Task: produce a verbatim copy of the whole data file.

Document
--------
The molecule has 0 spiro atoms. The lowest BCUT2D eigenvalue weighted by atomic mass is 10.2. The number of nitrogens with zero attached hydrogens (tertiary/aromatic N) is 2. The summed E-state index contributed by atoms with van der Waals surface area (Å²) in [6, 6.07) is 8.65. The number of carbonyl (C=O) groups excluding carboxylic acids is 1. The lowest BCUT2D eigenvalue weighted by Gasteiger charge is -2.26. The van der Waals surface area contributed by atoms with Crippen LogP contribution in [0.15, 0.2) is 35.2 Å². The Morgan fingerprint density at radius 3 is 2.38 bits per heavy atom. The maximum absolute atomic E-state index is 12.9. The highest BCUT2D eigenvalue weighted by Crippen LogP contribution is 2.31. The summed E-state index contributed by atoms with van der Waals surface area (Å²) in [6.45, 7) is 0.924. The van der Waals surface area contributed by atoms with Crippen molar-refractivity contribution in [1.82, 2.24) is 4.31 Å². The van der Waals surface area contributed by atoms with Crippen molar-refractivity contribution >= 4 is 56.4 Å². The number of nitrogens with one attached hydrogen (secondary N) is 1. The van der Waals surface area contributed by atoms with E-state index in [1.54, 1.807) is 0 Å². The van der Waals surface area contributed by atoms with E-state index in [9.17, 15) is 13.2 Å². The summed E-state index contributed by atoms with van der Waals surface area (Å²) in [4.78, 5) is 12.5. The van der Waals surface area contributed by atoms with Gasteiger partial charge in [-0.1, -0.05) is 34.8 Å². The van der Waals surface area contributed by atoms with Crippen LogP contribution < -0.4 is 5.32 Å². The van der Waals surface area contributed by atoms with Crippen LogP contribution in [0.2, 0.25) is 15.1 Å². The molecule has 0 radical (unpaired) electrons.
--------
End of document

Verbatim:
The molecule has 0 spiro atoms. The lowest BCUT2D eigenvalue weighted by atomic mass is 10.2. The number of nitrogens with zero attached hydrogens (tertiary/aromatic N) is 2. The summed E-state index contributed by atoms with van der Waals surface area (Å²) in [6, 6.07) is 8.65. The number of carbonyl (C=O) groups excluding carboxylic acids is 1. The lowest BCUT2D eigenvalue weighted by Gasteiger charge is -2.26. The van der Waals surface area contributed by atoms with Crippen LogP contribution in [0.15, 0.2) is 35.2 Å². The Morgan fingerprint density at radius 3 is 2.38 bits per heavy atom. The maximum absolute atomic E-state index is 12.9. The highest BCUT2D eigenvalue weighted by Crippen LogP contribution is 2.31. The summed E-state index contributed by atoms with van der Waals surface area (Å²) in [6.45, 7) is 0.924. The van der Waals surface area contributed by atoms with Crippen molar-refractivity contribution in [1.82, 2.24) is 4.31 Å². The van der Waals surface area contributed by atoms with Crippen molar-refractivity contribution >= 4 is 56.4 Å². The number of nitrogens with one attached hydrogen (secondary N) is 1. The van der Waals surface area contributed by atoms with E-state index in [1.54, 1.807) is 0 Å². The van der Waals surface area contributed by atoms with E-state index in [9.17, 15) is 13.2 Å². The summed E-state index contributed by atoms with van der Waals surface area (Å²) in [4.78, 5) is 12.5. The van der Waals surface area contributed by atoms with Gasteiger partial charge in [-0.1, -0.05) is 34.8 Å². The van der Waals surface area contributed by atoms with Crippen LogP contribution < -0.4 is 5.32 Å². The van der Waals surface area contributed by atoms with Crippen LogP contribution in [0.2, 0.25) is 15.1 Å². The molecule has 0 radical (unpaired) electrons.